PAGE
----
Here we investigated the consequences of anchor modification of the MART-127–35 AAG peptide, aiming to understand how the “anchor-fixing” strategy fails despite achieving the goal of enhancing peptide binding affinity with only minor conformational consequences. We found that the alanine-to-leucine substitution at position 2 increases the flexibility of the N-terminal half of the MART-1 peptide, leading to the subtle structural effects seen crystallographically. Anchor modification also increases the flexibility of the helices that form the peptide binding domain. The increased flexibility and thus higher entropy of the complex with the modified ALG peptide contributes to the improvement in peptide binding to HLA-A2. However, it will also raise the entropic cost for TCR binding to the pMHC complex, contributing to a general loss in affinity with MART-1-specific TCRs. These results have implications not only for vaccine design and other efforts to alter immunogenicity through peptide modification but also for our understanding of the mechanisms of viral and tumor escape from immune destruction and the origins of T cell receptor specificity in general.

      DISCUSSION

      Anchor modification of peptides is a common strategy for enhancing peptide-MHC binding affinity and is frequently used in the design of peptide-based vaccine candidates for infectious disease and cancer. However, anchor modification is not always successful at enhancing peptide immunogenicity. Failures are often attributed to the high sensitivity of the T cell receptor toward subtle chemical changes in antigenic peptides, although the underlying mechanisms are usually not well understood.
      To examine how subtle peptide modifications can negatively impact TCR recognition, we explored one of the most dramatic failures of the anchor modification strategy reported: despite substantially improving the interaction with HLA-A2, replacement of the suboptimal alanine at position 2 of the nonameric MART-127–35 melanoma antigen with leucine considerably reduces or abolishes immunogenicity with a wide range of clonally diverse T cells (
      • Valmori D.
      • Fonteneau J.F.
      • Lizana C.M.
      • Gervois N.
      • Liénard D.
      • Rimoldi D.
      • Jongeneel V.
      • Jotereau F.
      • Cerottini J.C.
      • Romero P.
      ,
      • Borbulevych O.Y.
      • Insaidoo F.K.
      • Baxter T.K.
      • Powell Jr., D.J.
      • Johnson L.A.
      • Restifo N.P.
      • Baker B.M.
      ,
      • Derré L.
      • Ferber M.
      • Touvrey C.
      • Devevre E.
      • Zoete V.
      • Leimgruber A.
      • Romero P.
      • Michielin O.
      • Lévy F.
      • Speiser D.E.
      ). This negative outcome has led to the use of other MART-1 antigens in clinical trials for the immunological treatment of melanoma (e.g. Ref.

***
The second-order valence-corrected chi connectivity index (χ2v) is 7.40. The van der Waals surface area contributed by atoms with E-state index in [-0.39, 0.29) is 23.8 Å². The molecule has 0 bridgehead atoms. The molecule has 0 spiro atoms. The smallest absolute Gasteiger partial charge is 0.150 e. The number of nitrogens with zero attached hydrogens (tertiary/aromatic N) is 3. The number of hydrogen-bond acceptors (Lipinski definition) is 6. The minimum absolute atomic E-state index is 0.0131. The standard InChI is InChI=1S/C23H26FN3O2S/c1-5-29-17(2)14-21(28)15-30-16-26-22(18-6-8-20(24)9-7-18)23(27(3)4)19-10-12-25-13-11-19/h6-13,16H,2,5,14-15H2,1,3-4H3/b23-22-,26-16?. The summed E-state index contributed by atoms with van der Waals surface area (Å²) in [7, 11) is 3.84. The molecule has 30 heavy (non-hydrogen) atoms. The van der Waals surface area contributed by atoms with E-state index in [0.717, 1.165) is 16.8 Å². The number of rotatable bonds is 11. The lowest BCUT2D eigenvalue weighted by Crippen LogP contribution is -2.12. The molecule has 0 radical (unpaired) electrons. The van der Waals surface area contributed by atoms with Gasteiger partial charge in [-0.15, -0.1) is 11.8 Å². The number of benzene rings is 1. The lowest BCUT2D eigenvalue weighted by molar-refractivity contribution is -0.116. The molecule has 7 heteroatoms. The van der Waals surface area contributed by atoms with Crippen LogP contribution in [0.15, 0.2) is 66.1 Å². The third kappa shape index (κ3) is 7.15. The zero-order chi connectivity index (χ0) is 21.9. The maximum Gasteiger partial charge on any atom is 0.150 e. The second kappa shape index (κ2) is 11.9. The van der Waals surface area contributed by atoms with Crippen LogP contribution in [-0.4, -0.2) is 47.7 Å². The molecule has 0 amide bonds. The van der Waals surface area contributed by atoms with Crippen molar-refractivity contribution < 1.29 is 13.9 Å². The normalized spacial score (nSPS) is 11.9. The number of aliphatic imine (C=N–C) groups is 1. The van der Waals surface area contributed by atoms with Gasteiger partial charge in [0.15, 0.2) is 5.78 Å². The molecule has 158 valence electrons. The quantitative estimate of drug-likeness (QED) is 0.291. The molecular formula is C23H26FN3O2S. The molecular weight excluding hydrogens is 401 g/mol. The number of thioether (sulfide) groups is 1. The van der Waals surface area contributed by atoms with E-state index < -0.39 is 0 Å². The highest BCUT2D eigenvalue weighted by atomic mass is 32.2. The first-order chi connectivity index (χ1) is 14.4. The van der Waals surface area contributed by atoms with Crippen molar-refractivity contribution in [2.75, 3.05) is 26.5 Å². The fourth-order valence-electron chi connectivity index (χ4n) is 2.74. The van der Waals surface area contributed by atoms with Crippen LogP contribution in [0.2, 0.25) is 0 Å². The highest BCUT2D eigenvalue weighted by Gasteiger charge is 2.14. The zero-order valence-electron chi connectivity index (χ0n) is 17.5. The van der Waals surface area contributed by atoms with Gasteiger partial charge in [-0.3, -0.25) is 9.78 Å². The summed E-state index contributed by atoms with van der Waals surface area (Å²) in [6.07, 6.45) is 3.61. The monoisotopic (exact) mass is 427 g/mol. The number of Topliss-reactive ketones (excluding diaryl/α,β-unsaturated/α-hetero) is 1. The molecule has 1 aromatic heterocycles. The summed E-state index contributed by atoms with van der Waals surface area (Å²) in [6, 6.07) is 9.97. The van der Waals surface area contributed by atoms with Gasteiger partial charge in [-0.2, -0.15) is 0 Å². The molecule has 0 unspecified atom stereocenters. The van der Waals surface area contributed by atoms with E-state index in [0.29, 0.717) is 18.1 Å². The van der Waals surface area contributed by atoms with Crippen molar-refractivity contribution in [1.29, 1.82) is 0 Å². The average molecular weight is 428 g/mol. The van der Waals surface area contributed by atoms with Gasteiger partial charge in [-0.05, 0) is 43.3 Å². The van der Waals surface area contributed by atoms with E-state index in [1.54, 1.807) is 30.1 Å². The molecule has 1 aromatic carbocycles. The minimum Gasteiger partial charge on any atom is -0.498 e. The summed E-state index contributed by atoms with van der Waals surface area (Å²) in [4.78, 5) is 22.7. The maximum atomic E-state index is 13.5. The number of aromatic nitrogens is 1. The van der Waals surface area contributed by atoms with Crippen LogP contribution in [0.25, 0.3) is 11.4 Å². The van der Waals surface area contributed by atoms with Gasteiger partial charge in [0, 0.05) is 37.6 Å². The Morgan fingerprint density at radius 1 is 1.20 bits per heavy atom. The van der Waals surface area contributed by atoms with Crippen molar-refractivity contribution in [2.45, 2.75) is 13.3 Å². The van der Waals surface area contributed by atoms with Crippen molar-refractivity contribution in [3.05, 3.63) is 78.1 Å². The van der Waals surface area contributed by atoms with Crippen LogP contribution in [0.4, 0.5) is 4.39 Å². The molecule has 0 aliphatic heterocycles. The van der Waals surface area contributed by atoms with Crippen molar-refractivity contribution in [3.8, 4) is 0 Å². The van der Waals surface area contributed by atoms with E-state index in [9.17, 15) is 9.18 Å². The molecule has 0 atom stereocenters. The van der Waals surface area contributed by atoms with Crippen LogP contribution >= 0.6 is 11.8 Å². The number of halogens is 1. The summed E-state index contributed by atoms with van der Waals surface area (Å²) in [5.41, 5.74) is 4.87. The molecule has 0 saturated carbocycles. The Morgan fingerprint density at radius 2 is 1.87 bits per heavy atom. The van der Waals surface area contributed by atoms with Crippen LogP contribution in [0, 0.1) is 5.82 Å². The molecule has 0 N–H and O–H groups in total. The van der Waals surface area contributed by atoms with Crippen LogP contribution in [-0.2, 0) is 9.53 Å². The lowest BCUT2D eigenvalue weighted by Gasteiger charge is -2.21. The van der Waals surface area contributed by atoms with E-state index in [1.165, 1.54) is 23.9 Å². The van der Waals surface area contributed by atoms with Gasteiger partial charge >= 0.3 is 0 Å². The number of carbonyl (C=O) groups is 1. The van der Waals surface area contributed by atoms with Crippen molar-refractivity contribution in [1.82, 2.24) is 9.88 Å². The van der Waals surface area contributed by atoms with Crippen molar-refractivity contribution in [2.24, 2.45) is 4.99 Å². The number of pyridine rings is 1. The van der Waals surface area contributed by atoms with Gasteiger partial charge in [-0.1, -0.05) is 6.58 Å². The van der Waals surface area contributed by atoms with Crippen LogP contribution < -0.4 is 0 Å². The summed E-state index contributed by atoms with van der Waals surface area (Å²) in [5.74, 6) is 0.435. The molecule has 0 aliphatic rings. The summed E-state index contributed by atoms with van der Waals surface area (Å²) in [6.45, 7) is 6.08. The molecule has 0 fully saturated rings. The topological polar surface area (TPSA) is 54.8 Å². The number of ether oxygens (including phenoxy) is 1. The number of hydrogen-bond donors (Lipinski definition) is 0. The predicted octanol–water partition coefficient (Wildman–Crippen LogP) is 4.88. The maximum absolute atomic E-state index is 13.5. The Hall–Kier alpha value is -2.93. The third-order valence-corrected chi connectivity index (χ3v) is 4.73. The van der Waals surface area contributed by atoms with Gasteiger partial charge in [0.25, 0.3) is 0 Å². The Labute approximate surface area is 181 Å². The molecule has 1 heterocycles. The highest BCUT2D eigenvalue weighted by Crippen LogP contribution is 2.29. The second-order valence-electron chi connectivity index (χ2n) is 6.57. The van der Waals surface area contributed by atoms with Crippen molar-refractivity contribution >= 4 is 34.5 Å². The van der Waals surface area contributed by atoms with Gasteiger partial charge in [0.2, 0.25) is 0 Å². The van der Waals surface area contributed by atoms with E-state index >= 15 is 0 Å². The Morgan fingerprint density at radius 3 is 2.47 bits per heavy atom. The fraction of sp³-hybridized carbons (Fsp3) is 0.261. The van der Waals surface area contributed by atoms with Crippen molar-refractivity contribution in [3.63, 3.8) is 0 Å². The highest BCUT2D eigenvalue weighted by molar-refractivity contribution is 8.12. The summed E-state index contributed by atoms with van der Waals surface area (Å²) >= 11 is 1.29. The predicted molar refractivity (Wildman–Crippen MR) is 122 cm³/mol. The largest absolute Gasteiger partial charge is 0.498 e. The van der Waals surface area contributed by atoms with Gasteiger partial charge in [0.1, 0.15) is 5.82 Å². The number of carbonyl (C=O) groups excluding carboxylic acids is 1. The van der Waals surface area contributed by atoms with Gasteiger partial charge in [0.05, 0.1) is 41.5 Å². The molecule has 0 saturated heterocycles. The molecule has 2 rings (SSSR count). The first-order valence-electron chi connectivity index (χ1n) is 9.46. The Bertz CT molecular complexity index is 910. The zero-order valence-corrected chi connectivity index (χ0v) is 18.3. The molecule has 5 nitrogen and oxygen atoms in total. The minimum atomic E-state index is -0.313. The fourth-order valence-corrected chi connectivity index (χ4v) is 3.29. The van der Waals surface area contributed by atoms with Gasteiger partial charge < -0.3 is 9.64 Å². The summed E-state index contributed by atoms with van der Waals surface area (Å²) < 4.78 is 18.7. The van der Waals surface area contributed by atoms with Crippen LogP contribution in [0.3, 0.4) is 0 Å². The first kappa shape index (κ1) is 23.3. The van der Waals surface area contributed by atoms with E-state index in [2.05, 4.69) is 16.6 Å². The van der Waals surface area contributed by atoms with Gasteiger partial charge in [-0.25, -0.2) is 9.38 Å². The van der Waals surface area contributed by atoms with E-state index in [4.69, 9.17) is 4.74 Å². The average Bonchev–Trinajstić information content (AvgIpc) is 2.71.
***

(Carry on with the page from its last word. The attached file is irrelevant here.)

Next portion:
• Phan G.Q.
      • Touloukian C.E.
      • Yang J.C.
      • Restifo N.P.
      • Sherry R.M.
      • Hwu P.
      • Topalian S.L.
      • Schwartzentruber D.J.
      • Seipp C.A.
      • Freezer L.J.
      • Morton K.E.
      • Mavroukakis S.A.
      • White D.E.
      • Rosenberg S.A.
      ) despite evidence that the nonamer is the clinically relevant antigen in HLA-A2+ individuals (
      • Skipper J.C.
      • Gulden P.H.
      • Hendrickson R.C.
      • Harthun N.
      • Caldwell J.A.
      • Shabanowitz J.
      • Engelhard V.H.
      • Hunt D.F.
      • Slingluff Jr., C.L.
      ).
      The loss in immunogenicity with the modified MART-127–35 nonamer is attributable to weaker TCR binding, as demonstrated here in a direct binding experiment with the DMF5 TCR. However, anchor modification has only a minor structural effect on the peptide, leading to the partial occupancy of an alternative flipped conformation for the central glycine at position 5 of the peptide. In the structures of two different TCRs bound to the MART-127–35 nonamer (
      • Borbulevych O.Y.
      • Santhanagopolan S.M.
      • Hossain M.
      • Baker B.M.
      ), there are no interactions with the region of the peptide that is altered. Further, as T cells that are sensitive to anchor modification also recognize the decameric MART-126–35 peptide, which possesses substantially greater structural variation in this region (
      • Borbulevych O.Y.
      • Insaidoo F.K.
      • Baxter T.K.
      • Powell Jr., D.J.
      • Johnson L.A.
      • Restifo N.P.
      • Baker B.M.
      ), structural aspects alone cannot easily explain the poor recognition of the modified nonamer.
      The data presented here suggest a more general effect: rather than altering the structure per se, anchor modification of the MART-127–35 peptide enhances ligand flexibility. In addition to inducing heterogeneity in the peptide, the enhanced flexibility extends to the HLA-A2 α1 and α2 helices, resulting in greater breathing of the peptide binding domain. The fluctuations in the peptide and the peptide binding domain appear linked, with the enhanced flexibility of the helices reducing steric barriers that otherwise hinder peptide movement. As protein flexibility translates into conformational entropy, the result is that the complex with the modified peptide possesses higher entropy.